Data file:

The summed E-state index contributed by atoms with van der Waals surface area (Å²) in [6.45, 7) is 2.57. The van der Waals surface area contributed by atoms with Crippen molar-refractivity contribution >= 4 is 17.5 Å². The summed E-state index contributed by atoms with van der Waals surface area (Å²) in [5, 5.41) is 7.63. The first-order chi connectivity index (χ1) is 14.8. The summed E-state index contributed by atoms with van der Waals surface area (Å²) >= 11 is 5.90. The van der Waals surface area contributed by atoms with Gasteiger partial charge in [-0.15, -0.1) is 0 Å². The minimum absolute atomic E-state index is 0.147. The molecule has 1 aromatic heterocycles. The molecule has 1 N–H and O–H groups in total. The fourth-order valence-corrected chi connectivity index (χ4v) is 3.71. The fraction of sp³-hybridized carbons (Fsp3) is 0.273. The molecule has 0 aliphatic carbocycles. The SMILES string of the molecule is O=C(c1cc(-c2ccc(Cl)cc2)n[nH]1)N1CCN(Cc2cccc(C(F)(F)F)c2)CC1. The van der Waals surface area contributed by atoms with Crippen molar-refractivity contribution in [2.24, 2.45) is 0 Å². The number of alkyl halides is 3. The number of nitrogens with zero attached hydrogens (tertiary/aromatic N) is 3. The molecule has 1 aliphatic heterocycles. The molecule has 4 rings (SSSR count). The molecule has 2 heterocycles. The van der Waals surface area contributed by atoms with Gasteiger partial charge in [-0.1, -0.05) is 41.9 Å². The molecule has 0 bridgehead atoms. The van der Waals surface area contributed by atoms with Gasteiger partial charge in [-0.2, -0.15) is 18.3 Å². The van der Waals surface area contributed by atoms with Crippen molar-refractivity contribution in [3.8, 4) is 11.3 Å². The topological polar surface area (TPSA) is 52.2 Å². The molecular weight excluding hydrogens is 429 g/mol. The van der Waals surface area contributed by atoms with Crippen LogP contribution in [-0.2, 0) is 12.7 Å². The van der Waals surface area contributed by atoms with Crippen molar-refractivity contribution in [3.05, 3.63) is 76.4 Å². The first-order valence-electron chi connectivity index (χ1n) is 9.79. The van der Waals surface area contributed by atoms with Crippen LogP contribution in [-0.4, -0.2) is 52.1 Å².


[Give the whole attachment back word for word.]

The summed E-state index contributed by atoms with van der Waals surface area (Å²) in [6.45, 7) is 2.57. The van der Waals surface area contributed by atoms with Crippen molar-refractivity contribution >= 4 is 17.5 Å². The summed E-state index contributed by atoms with van der Waals surface area (Å²) in [5, 5.41) is 7.63. The first-order chi connectivity index (χ1) is 14.8. The summed E-state index contributed by atoms with van der Waals surface area (Å²) >= 11 is 5.90. The van der Waals surface area contributed by atoms with Gasteiger partial charge in [-0.15, -0.1) is 0 Å². The minimum absolute atomic E-state index is 0.147. The molecule has 1 aromatic heterocycles. The molecule has 1 N–H and O–H groups in total. The fourth-order valence-corrected chi connectivity index (χ4v) is 3.71. The fraction of sp³-hybridized carbons (Fsp3) is 0.273. The molecule has 0 aliphatic carbocycles. The SMILES string of the molecule is O=C(c1cc(-c2ccc(Cl)cc2)n[nH]1)N1CCN(Cc2cccc(C(F)(F)F)c2)CC1. The van der Waals surface area contributed by atoms with Crippen molar-refractivity contribution in [2.24, 2.45) is 0 Å². The number of alkyl halides is 3. The number of nitrogens with zero attached hydrogens (tertiary/aromatic N) is 3. The molecule has 1 aliphatic heterocycles. The molecule has 4 rings (SSSR count). The molecule has 2 heterocycles. The van der Waals surface area contributed by atoms with Gasteiger partial charge in [-0.1, -0.05) is 41.9 Å². The molecule has 0 bridgehead atoms. The van der Waals surface area contributed by atoms with Gasteiger partial charge in [-0.2, -0.15) is 18.3 Å². The van der Waals surface area contributed by atoms with Crippen molar-refractivity contribution in [3.8, 4) is 11.3 Å². The topological polar surface area (TPSA) is 52.2 Å². The molecular weight excluding hydrogens is 429 g/mol. The van der Waals surface area contributed by atoms with Crippen LogP contribution in [-0.2, 0) is 12.7 Å². The van der Waals surface area contributed by atoms with Crippen molar-refractivity contribution in [3.05, 3.63) is 76.4 Å². The first-order valence-electron chi connectivity index (χ1n) is 9.79. The van der Waals surface area contributed by atoms with Crippen LogP contribution in [-0.4, -0.2) is 52.1 Å².